Ginger has been grown in tropical Asia since ancient times. The ancient use of ginger as a flavoring pre-dates historical records. Potted ginger plants were carried on local vessels travelling the maritime trade routes of the Indian Ocean and South China Sea in the 5th century AD and probably before.
In Asian cooking today, ginger is most prominently used in Chinese, Japanese, Vietnamese and Korean cooking. Found in everything from fish dishes, to stews, to being made into candy, ginger is believed to have many functional benefits in addition to adding a unique flavor to the food.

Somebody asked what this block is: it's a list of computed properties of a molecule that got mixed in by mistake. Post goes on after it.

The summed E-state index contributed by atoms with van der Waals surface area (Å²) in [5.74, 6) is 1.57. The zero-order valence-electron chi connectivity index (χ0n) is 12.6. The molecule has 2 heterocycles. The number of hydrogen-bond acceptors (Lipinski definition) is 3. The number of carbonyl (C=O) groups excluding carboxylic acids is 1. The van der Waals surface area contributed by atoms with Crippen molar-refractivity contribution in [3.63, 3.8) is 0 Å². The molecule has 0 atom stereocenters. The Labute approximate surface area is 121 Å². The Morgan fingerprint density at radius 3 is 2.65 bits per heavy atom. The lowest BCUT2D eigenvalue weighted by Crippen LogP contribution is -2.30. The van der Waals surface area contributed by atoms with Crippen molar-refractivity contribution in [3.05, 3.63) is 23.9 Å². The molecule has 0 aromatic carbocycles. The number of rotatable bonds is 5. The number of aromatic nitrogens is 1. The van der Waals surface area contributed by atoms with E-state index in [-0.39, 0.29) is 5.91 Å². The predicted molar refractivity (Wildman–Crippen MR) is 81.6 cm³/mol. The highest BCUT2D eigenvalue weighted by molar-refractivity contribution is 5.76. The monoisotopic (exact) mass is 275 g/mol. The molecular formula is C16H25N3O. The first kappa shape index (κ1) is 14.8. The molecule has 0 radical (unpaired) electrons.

Ginger's aroma, texture, and flavor varies depending upon the timing of its harvest. Early-harvest or young ginger (harvested after six months) is tender and sweet, while older, more mature ginger (harvested between ten to twelve months) is more fibrous and spicy.
When buying ginger, look for ginger that is fresh (firm, unblemished skin and fresh, spicy fragrance). Like many spices, ginger's flavor fades as it cooks so add more fresh ginger at the end of cooking to add more flavor.
Ginger can be sliced into planks or matchsticks, chopped, grated, puréed, and minced, depending on its final destination. Just make sure to use good, fresh ginger and enjoy!